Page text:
‘For us to not be in the WHO is very disconcerting. The official announcement that we’re re-joining and re-upping our financial commitment, it was really a very good day.
‘The response I’m getting from my colleagues all over the world is very refreshing,’ he said.
Global health officials embraced the news that the US is rejoining the WHO on Thursday.
Danish Health Minister Magnus Heunicke wrote on Facebook: ‘This is going to have a huge impact on the world´s ability to fight the pandemic.
This is going to have a huge impact on the world´s ability to fight the pandemic.
Danish Health Minister Magnus Heunicke
‘It is decisive that the United States is involved as a driving force and not a country that is looking for the exit when a global catastrophe rages.
‘This is a good day for WHO and a good day for global health. The role of the United States, its role, global role is very, very crucial.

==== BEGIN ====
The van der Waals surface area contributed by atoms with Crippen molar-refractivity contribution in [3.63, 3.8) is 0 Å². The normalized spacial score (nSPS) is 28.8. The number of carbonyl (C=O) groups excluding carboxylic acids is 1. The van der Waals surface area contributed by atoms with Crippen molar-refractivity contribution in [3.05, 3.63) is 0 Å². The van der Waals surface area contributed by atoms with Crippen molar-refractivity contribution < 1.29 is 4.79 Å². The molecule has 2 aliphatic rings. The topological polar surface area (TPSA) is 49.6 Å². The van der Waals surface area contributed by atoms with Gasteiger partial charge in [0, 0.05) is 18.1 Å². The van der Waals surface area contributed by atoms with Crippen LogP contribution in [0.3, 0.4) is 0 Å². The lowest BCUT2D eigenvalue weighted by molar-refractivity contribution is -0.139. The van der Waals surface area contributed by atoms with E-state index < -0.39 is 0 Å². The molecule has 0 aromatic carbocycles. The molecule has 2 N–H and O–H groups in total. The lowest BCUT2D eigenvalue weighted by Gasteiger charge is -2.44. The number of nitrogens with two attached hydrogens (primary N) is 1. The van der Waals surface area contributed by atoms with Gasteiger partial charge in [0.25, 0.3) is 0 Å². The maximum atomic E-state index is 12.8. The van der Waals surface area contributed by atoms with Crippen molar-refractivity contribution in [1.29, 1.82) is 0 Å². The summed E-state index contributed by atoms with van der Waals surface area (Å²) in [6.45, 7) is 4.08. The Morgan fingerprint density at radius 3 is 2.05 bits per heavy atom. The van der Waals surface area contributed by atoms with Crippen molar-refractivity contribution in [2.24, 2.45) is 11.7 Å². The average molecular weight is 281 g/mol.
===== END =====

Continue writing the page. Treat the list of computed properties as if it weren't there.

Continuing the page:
‘Welcome back to the WHO to the US. Now let’s get to work.’
John Nkengasong, director of the Africa Centers for Disease Control and Prevention, called it ‘great news’ in an email.
‘The world has always been a better place when the U.S. plays a leadership role in solving global health problems including the fight against HIV/AIDS, malaria, polio and other diseases,’ he said.
Fauci also said Biden will issue a directive Thursday that shows America’s intent to join the COVAX Facility, a project to deploy COVID-19 vaccines to people in need around the world – whether in rich or poor countries.
Fauci was unceremoniously removed from Trump’s White House briefings in the early days of the pandemic after making conflicting remarks about the administration’s handling of the crisis.